Hat Trick! Three CR contributors in Best American Poetry
We are exceptionally thrilled to congratulate three of our contributors whose poems (all from Issue 7.2) were chosen by Mark Doty for the Best American Poetry 2012!
Julianna Baggott, “For Furious Nursing Baby”
James Kimbrell, “How to Tie a Knot”
Dean Rader, “Self-Portrait as Dido to Aeneas”
Greatest congratulations to them!
Below, we’ve posted some comments they’ve made about their prize-winning poems, to whet your appetite for the collection, which will be available in September. If you can’t wait that long, you can order a copy of Issue 7.2 or any other back issue here (other than Issue 2.2, which died a watery death in our storage room years ago).
Julianna Baggott: Look, I’m charged with this particular poem being selected. Its title is “For Furious Nursing Baby.” There’s always a lot of conversation among women poets about writing on the subject of motherhood. I came to these discussions late—I wrote my first collection fairly isolated from the larger poetry community. And so I was dismayed by the idea that women poets—in quiet discussions among themselves—noted that they really wouldn’t or shouldn’t or couldn’t write about motherhood—for fear of being seen as … what? Weak? Writing about those flimsy women’s issues … I was dismayed, too, because I’d already done it. My first collection is titled This Country of Mothers. I thought that the women poets fearing backlash or, worse, having their work ignored were wrong. But over time I saw it happen—in reviews and in comment boxes. I read a review that called a memoir about giving a child up for adoption at 16 “womb gazing” (the memoir is by Karen Sayler McElmurray—and fantastic); I saw comments that claimed a certain female poet was “milking” her motherhood for poems. Is this said of Pinsky’s poems about jazz? No. And so this feels good. A vindication. Maybe those days are finally, mercifully passing us by. I’d like to think so.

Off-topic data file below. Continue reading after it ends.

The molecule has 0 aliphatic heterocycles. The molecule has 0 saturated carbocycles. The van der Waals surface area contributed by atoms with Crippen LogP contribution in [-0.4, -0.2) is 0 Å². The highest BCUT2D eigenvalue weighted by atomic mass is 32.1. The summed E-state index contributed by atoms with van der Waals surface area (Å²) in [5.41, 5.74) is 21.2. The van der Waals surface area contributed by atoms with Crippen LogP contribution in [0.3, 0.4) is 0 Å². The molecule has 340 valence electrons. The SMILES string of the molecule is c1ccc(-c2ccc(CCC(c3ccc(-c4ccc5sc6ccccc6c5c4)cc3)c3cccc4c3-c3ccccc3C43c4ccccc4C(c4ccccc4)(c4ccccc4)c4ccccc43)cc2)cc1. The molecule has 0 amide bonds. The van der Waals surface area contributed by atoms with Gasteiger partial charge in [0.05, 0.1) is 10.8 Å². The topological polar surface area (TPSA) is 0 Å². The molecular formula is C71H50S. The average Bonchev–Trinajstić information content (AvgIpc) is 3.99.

James Kimbrell: I began “How to Tie a Knot” several years ago during a brief stay on St. George Island, not far from my home here in Tallahassee. I could only afford to stay there during winter, when the island is largely empty but for some die-hard fisherman and a few misguided German tourists. I wanted to write a poem grounded in a very real situation that gave voice to a more or less spiritual dilemma without simplification and, especially, without resolution. A line or so from the last section of Robert Duncan’s gorgeous poem “In the South” makes a cameo, but mostly what we have here are the musings of someone who is busily acting out a desert-island scenario in which half the day is spent searching for a poem while the other half is spent loosing bait. Amen.
Dean Rader, on “Self-Portrait as Dido to Aeneas”: My book Works & Days poses a lot of questions about identity. One of the ways it does this is through self portraits that are not traditional portraits of the individual self but rather the self figured through a series of dialogues between other people like Hesiod and Dorothea Lange, Frog and Toad, Michael Jackson and Robert Hayden, and as is the case with this poem, Dido and Aeneas (which is the most shamelessly earnest of the bunch). So, all that is going on thematically, as they say, while formally, I wanted to create something lush and maybe even sensuous. I hoped couplets would, of course, connote a couple and coupling, and I hoped the long lines might suggest the lengths we go to for love (or despair) as well as how long love (or despair) stretches. I also just really like Dido, and I wanted a version of the story where she makes him doubt every future decision, where she gets her say, where it’s her words (not his deeds) we remember.